Five Myths About Psychopaths


EXCERPT: . . . The Psychopath Whisperer by Kent Kiehl (2014) very insightful. Kiehl (2014) is one of the most prominent researchers in psychopathy and pioneered much of the work that has enabled scholars to better understand the neuroscience behind this condition. There are a number of myths that pervade pop culture regarding psychopaths. Here is my take on some of the most common misunderstandings regarding this condition...

1. Psychopathy is the same thing as having an anti-social personality disorder. I will admit, I didn’t realize that technically the DSM doesn’t recognize psychopathy as a diagnosable clinical condition until I read this book. This is because the DSM diagnosis of the anti-social personality is oftentimes equated with psychopathy. While there are similarities between the two, they are actually different conditions, and psychopathy is assessed using distinct criteria that has been well-tested and legitimized—unlike the criteria for personality disorders in the DSM that have been questioned both on reliability and validity grounds. In fact, Kiehl (2014) identifies that, “Without proper training, the average clinician will likely have trouble producing valid ratings of psychopathy” (p. 47). Indeed, it is not uncommon for forensic practitioners to believe that the DSM criteria for this personality disorder also identifies psychopathy, but this is in fact not the case. The numbers suggest about one-third of patients who are diagnosed with this personality disorder also meet the criteria for psychopathy, so while there are critical overlaps, they remain distinct conditions. This distinction highlights the limitations of the DSM, one of them being that the affective features of psychopathy are not easily identified or addressed via a diagnosis of an anti-social personality disorder.

[...] 3. Mass shooters are psychopaths. Perhaps no other myth is most resonant and dangerous given the cultural context of mass violence in this moment in time. While it is tempting to claim that shooters who engage in mass violence are psychopaths, this is wildly inaccurate. While psychopaths are over-represented in the criminal population, the majority of mass shooters are not violent because of an underlying mental illness but because of other, more predictable elements of mass violence such as: access to guns, a sense of entitlement, radicalization online, etc. For instance, despite the common rhetoric corporate media transmits in the aftermath of mass violence, the research suggests that less than 4% of mass shooters meet the diagnostic criteria for any mental illness (refer to my previous post for resources). Psychopathy does predict recidivism for former inmates—in fact, inmates who score high on this measure are four to eight times more likely to recidivate than inmates with lower scores (Kiehl, 2014). However, the crimes that they engage in while oftentimes violent are not the types of mass violence that we regularly see with these mass shootings. In fact, “most individuals who commit killing sprees do not meet criteria for psychopathy” (Kiehl, 2014, p. 201). Mass shootings are a symptom of a different problem in our culture, not a demonstration of psychopathy per se. (MORE - details)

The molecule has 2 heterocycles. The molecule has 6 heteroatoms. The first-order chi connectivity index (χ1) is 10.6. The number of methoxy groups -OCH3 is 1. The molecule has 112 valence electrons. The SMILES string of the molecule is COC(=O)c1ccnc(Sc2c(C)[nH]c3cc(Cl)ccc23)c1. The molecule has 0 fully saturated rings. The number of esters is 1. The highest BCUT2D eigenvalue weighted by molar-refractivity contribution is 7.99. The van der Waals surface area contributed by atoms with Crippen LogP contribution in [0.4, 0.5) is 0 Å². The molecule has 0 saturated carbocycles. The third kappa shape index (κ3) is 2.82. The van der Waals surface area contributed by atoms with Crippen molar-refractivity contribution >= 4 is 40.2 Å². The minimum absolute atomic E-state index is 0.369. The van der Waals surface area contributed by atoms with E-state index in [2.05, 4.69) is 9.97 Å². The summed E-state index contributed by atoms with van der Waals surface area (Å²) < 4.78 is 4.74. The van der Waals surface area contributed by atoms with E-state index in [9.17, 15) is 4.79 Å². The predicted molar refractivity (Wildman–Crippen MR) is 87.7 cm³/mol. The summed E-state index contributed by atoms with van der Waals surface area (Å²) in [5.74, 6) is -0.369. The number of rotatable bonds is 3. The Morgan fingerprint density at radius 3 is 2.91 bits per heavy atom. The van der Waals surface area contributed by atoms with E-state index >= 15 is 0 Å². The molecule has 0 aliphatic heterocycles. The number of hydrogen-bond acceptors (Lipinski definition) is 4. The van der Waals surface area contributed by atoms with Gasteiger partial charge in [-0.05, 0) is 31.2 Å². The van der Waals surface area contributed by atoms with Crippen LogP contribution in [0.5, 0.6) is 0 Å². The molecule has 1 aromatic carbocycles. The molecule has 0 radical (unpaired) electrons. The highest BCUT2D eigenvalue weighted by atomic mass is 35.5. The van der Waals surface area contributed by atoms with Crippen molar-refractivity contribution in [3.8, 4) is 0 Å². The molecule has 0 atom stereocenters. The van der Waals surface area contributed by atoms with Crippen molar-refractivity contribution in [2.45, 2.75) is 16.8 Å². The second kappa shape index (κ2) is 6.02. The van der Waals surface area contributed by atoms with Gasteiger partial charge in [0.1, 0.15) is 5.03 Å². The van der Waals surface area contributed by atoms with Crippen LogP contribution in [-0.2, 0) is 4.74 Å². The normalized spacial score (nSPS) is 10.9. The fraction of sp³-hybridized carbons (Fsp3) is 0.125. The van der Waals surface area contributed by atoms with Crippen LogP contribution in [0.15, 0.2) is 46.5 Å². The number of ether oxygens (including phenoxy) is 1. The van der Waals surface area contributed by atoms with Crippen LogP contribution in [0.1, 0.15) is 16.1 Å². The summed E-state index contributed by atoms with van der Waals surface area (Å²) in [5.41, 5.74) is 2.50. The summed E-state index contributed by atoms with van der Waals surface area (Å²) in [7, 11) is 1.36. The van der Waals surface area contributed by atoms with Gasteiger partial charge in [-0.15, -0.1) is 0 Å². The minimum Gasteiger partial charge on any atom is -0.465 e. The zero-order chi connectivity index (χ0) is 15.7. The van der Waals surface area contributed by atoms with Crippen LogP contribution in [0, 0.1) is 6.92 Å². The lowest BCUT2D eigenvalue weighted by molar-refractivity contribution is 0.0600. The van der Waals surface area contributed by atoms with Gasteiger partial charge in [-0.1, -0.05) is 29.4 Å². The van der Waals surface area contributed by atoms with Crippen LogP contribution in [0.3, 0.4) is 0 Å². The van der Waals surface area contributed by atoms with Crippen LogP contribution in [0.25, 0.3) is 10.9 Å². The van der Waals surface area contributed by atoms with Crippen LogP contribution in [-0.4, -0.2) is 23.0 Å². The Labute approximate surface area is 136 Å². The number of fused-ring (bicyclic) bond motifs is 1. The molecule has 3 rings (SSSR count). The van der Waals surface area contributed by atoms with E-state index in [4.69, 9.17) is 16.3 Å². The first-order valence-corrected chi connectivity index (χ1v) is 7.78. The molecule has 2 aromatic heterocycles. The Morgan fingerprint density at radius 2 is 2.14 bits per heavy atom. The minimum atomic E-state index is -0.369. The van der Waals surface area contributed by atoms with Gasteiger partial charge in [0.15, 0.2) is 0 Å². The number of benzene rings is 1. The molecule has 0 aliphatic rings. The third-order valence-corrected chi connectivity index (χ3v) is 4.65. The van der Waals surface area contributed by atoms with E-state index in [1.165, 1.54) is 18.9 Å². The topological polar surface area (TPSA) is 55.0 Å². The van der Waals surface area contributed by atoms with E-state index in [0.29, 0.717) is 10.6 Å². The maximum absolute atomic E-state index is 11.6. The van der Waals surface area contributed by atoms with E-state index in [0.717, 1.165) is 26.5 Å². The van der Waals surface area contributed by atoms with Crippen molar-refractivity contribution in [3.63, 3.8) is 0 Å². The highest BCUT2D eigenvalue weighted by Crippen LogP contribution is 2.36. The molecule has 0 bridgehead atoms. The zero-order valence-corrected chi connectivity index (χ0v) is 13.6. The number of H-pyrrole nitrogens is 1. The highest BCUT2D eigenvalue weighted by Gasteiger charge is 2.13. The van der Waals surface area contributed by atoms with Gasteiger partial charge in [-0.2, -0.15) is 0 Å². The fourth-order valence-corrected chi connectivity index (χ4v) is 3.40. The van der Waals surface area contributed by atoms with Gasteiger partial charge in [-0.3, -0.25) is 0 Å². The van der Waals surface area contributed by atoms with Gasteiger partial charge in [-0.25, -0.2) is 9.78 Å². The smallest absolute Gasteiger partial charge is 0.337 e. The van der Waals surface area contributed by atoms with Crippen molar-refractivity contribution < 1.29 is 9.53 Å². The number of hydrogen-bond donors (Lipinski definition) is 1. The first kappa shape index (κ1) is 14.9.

Quote:Is it possible that deficits in the psychopathic brain can be rewired with early intervention? In fact, Kiehl (2014) details a groundbreaking treatment approach pioneered by the Mendota Juvenile Treatment Center in Wisconsin that combines intensive, one-on-one cognitive behavioral therapy for youth with elevated psychopathy traits that effectively reduces not only violent crime rates among participants but even the severity of the type of crimes committed. The Center continues to treat some of the state’s most violent youth offenders and is considered successful. Unfortunately, its model for treatment of at-risk youth has not been adopted widely across the country.

That's definitely good news. It gives us hope that psychopathy is not just an inevitable life sentence.

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